In last week’s blog I shared my excitement at having heard Elizabeth Gilbert talk on her creative process. Snippets of her talk keep rolling into my waking moments on gentle waves. I’d say I was inspired, wouldn’t you?

I read a novel this week, Left Neglected by Lisa Genova, purchased for three dollars at the local op shop. I literally inhaled it. I could not put it down. I was inspired by the protagonist for overcoming the obstacles she faced and the author’s brilliance at taking on such a formidable topic and engaging, educating and evoking great emotion in the reader. Not only that but I found myself questioning the decisions I’ve made and the consequences of my choices. “Is there another way to live that is more fulfilling?”

image

I was awestruck too by the words of Rumi shared with me by a friend, who herself is an inspiration. She is an alchemist, a wise woman and a spiritual teacher. Her own words move me to seek deeper levels of knowing and understanding. On this occasion the words of Rumi she shared struck and stuck at my core. I have attached the poster below for your enjoyment.

image

It has been, without a doubt, a magical fortnight. Full of great and inspiring people, creativity and thought. I feel moved, moulded and changed as a result of not only my initial contact with each source but by the lingering impressions each have made on me.

What inspired you this week? I’d love to hear!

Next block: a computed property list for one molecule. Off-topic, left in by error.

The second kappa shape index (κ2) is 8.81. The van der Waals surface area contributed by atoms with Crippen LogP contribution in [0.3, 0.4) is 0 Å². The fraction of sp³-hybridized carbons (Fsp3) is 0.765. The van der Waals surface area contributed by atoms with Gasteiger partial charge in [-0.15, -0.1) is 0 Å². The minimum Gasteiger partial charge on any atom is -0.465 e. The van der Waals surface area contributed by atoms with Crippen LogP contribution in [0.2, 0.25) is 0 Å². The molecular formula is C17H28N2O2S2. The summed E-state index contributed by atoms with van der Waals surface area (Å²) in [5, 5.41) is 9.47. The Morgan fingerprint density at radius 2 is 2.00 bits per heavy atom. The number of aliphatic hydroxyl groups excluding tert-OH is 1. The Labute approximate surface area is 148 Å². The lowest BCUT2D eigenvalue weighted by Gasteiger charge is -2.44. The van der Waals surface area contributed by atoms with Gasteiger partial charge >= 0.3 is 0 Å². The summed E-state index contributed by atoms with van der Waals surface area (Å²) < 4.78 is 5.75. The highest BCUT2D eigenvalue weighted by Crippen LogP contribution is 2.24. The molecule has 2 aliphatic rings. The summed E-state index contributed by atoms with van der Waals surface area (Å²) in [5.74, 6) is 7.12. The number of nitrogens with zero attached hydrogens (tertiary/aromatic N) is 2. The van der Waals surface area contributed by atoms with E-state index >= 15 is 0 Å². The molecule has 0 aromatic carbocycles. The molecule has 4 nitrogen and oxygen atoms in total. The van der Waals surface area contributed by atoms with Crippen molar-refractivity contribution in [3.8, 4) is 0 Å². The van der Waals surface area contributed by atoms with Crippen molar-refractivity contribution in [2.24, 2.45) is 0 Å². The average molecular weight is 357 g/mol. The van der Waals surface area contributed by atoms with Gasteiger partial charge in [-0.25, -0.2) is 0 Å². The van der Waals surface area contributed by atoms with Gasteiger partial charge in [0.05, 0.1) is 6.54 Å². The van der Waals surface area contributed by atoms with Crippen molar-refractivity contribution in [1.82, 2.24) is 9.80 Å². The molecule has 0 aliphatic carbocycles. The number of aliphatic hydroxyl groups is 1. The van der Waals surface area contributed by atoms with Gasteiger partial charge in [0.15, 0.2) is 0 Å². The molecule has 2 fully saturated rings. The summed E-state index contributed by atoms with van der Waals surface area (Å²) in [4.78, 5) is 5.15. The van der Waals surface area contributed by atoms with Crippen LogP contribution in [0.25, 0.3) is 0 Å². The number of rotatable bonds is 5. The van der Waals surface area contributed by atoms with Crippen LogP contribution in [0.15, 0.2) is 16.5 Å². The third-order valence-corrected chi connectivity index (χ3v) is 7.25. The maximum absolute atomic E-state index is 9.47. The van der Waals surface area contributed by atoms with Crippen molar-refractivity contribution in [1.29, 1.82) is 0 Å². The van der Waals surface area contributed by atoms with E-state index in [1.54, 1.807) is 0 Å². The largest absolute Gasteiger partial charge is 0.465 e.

Walking with Robert Frost

The road less travelled

The chosen path

The Road Not Taken

Two roads diverged in a yellow wood,
And sorry I could not travel both
And be one traveler, long I stood
And looked down one as far as I could
To where it bent in the undergrowth;

Then took the other, as just as fair,
And having perhaps the better claim
Because it was grassy and wanted wear,
Though as for that the passing there
Had worn them really about the same,

And both that morning equally lay
In leaves no step had trodden black.
Oh, I kept the first for another day!
Yet knowing how way leads on to way
I doubted if I should ever come back.

I shall be telling this with a sigh
Somewhere ages and ages hence:
Two roads diverged in a wood, and I,
I took the one less traveled by,
And that has made all the difference.

On my walk in the forest this morning I came to a fork in the path and was faced for a moment with a decision. Which way will I go? Almost without hesitation I took the road to my right. Neither path appeared less trodden, less traveled, they both looked fairly similar in terms of use and of scenery. I forged ahead on my chosen path without a second thought of what wonders the other path held. Instead, I found myself exhilarated by the journey, the sense of adventure that lay in the unexplored.  I was intrigued by the details I encountered – the small flock of finches humming their throaty song, the vibrant glow of the morning sun on my cheek and the deeply satisfying smell of the eucalypt, that always signifies home to me.

I sit now, with warm tea in hand, and  ponder Frost’s dilemma.  I do not wish to grow old, reflect and always hold that sense of loss for the path not taken. I do not wish to question, or second guess, nor do I wish to hold feelings of regret or remorse for what might have been.  There is no right or a wrong decision, no right or a wrong path. Instead, living a life of acceptance and gratitude; living life with a sense of reverence and wonder for the beauty and opportunities that are revealed  is, for me, far preferable than regret.

I will not sigh for moments lost, I will not sigh for what might have been. I will rejoice for opportunities taken and given, I will be grateful for the magic, mystery and wonders my path has held. And let’s be honest, what’s stopping me from hiking back and changing direction if I change my mind?

Wishing you a day filled with wonder.